Choreography as a changing movement
- Glancing at the impressions of choreography on dancers -past and present
by Lada Singh, New Delhi
e-mail: ladasinghg@yahoo.com


March 29, 2004
“What's contemporary today, if it stands the test of time will become traditional to the next generations. The Kathak or Bharatanatyam that we see today has evolved quite a lot from the days it used to be danced in courts and temples. But to stand the test of time any dance should have substance and a solid base.” - Kathak Guru Maya Rao

The need to acquaint oneself with ones environment has inspired a number of established and upcoming artistes to shift away from the structure of Bharatanatyam.

As far back as 1957, Ram Gopal, one of the early Indian classical dancers to set a precedent in experimentation, was still a student when he realised the need to prune the traditional dances of all repetitive movement and light the stage adequately. This decision was first related to the Indian audiences and then applied to the European audiences.

Mrinalini Sarabhai gave the Indian dance world a sense of direction to shift from traditional to contemporary by addressing social issues like the suicide of Saurashtra women or the effects of natural disasters through dance. “Yesterday's anger was against evil elements of society depicted through stories from the great myths. Today it is against the elements of destructive values in the entire world. Today the dancer's message changes, though with full artistic integrity and complete knowledge and reverence of tradition. It reflects the cultural values and conflicts of our age.”1

In north India, Baroda and Benares became the new centres for Bharatanatyam. Yamini Krishnamurthy, A S Raman, Mohan Khokar and C V Chandrashekar to name a few, popularised the dance form in the north, not only as a performing art but also as an academic discipline. Yamini became the new face of Bharatanatyam in the 60s. Talking about her experience in performing to the north Indian audience, she once said, “You have to hold the attention of as many as five to ten thousand people, a lot of whom do not follow your language. Ignorant about Bharatanatyam, they come to watch you more out of curiosity than genuine interest.” 2 Yamini's Bharatanatyam was inspired by her Kuchipudi training and came as a fresh respite.

Mohan Khokar was the first head of the first Dept. of Dance in the country (M S University, Baroda), the first special officer for dance at the Education Ministry, and served 18 years with Sangeet Natak Akademi. His career spanned over 50 years of writing nationally and internationally and he amassed India's largest dance archive holding.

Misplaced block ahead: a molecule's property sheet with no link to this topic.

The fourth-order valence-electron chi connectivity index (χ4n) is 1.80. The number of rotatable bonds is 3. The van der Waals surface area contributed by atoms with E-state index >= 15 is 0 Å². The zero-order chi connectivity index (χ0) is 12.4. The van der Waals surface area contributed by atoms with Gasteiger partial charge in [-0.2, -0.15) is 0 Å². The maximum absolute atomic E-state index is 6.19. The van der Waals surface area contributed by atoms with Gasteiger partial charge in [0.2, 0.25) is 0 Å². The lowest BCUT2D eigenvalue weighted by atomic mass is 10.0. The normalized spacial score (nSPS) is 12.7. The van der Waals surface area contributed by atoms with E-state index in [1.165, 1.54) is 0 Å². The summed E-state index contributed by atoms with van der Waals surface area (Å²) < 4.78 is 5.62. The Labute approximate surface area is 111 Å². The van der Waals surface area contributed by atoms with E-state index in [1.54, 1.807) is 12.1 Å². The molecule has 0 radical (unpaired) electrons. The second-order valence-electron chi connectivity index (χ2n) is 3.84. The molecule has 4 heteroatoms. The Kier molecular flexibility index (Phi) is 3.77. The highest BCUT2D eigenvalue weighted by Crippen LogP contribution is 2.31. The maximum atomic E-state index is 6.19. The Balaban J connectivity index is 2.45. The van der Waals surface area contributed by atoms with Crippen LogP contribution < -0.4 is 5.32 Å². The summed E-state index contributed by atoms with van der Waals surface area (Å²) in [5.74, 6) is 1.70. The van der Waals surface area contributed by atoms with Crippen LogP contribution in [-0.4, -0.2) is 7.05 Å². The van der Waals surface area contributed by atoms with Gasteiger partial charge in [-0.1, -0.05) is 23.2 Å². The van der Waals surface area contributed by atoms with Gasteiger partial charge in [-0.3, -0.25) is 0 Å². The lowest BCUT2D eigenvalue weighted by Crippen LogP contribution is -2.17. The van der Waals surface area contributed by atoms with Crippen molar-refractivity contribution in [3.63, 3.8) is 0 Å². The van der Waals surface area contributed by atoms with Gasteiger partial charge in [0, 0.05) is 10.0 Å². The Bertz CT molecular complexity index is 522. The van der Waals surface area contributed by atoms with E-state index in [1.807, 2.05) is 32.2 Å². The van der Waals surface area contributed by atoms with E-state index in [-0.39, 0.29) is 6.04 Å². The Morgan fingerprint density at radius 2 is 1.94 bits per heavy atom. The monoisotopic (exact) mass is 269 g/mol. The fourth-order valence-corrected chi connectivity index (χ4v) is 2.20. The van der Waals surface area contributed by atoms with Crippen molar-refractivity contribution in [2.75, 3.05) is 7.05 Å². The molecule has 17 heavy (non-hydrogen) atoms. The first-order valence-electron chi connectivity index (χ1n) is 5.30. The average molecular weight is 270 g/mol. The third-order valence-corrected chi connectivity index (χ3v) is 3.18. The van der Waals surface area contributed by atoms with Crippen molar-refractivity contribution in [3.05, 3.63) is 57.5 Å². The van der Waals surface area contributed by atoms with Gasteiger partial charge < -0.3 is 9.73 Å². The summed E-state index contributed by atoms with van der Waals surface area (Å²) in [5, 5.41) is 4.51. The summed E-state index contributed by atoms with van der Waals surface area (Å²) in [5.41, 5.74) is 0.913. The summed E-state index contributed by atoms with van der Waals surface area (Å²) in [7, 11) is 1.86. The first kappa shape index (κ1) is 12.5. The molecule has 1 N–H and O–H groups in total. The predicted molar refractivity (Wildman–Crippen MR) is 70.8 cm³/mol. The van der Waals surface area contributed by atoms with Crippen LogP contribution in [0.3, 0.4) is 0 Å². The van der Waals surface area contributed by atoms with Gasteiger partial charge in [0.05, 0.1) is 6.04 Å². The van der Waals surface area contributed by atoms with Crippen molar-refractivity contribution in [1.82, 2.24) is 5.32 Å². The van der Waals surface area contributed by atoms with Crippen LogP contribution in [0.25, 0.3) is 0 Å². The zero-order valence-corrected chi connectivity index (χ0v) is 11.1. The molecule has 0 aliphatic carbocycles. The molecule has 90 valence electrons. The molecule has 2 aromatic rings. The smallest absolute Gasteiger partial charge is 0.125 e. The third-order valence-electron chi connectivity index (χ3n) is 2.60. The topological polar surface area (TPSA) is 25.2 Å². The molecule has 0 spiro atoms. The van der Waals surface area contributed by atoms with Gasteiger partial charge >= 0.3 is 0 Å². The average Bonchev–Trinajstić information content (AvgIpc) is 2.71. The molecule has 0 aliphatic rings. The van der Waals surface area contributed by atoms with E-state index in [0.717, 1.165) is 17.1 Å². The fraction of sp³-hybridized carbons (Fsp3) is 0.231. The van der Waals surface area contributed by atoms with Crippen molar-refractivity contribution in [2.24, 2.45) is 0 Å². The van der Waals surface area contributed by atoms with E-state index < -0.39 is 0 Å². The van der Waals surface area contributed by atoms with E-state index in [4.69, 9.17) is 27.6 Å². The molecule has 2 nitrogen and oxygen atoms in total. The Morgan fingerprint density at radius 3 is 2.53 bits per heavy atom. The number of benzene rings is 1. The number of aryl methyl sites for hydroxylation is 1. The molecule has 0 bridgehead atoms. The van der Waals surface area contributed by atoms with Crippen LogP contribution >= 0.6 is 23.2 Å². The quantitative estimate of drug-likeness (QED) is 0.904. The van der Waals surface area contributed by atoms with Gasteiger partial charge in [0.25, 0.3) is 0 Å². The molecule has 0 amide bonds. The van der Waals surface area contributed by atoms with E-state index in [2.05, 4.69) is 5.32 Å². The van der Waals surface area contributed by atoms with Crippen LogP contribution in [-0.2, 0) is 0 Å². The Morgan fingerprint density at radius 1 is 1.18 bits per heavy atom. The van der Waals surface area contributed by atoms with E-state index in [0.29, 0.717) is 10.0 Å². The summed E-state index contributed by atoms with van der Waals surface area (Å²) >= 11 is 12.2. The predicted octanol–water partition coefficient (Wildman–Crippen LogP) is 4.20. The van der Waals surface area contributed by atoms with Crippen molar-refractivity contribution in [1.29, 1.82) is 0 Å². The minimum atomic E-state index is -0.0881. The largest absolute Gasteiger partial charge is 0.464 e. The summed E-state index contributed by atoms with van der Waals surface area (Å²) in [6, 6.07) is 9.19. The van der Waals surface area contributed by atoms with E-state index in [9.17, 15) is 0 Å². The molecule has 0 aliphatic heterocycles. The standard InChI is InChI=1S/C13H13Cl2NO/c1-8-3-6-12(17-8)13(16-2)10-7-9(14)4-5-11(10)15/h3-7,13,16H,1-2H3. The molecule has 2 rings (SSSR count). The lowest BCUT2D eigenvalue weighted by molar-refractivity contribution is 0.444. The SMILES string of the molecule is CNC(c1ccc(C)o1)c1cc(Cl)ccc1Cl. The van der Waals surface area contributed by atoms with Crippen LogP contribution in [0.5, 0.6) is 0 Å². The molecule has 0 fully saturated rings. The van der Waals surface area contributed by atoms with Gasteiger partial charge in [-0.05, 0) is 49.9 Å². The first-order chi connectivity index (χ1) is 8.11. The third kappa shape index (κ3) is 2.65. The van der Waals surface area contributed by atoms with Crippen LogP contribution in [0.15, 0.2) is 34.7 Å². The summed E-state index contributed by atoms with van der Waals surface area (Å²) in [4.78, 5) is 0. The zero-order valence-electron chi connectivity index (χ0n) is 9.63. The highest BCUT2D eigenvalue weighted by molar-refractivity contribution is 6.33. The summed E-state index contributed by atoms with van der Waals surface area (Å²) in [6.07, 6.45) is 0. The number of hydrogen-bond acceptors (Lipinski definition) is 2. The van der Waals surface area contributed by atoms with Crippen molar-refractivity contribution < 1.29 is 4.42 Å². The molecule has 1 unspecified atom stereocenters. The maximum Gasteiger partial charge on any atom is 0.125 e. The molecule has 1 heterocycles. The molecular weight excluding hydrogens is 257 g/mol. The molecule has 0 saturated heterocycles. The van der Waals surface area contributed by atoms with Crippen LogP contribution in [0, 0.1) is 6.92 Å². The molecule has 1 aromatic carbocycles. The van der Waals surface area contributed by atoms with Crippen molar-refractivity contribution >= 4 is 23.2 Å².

C V Chandrashekar, former head, Dept. of Dance, M S University of Baroda, choreographed Bharatanatyam to works in various languages while sticking to the basic structure. In more recent years, he has composed and choreographed many items where he has used ‘rhythm as a signifier'.

Sudharani Raghupathy set a trend in group choreography as far back as 30 years. She says the change in the structure and format of Bharatanatyam has largely come because the audience is not patient to sit through the entire dance performance.

Padma Subrahmanyam totally agrees that her dancing is different from the prevalent style of Bharatanatyam. She dispensed with several accepted norms and projected movements that were not in the Bharatanatyam grammar. She expanded the technique through use of the entire body with leaps and extension of legs and fast footwork for ramification of rhythm. She did away with nattuvangam, but retained sollukattus (syllables of spoken rhythm) to suit her movements. She revived mono-acting technique. Based on her doctoral thesis ‘Karanas in Indian dance and sculpture', she announces her programs as ‘Bharatha Nrityam'. Padma's style of dance is unique to her school. “Her style is good only when she dances…” commented Kamala Lakshman. 3

The most well known artiste to break away from the shackles of rigidity, Chandralekha went into self-exile for 10 years, at the height of her career in 1971. She wanted to break away from solo dancing and stop being an entertainer. Her aim? To strip Bharatanatyam of all that is merely decorative, ornamental and sentimental and return to the essence of form, to reach out and re-discover the vibrant and vital language of the body. “I respect tradition but I have a contemporary consciousness.”

Much appreciated and much criticised at the same time, she nevertheless became an icon of radical changes in Indian dance that were taking place then. Chandralekha did away with rich silks, jewellery and make up and moved back to the very basics of presentation, where the attention was only focused on the bodies of the dancers. Productions like Sharira and Raga were received with angry reactions and labeled as “cheap sex manual,” “pseudo esoteric fare,” and even as “an export product.”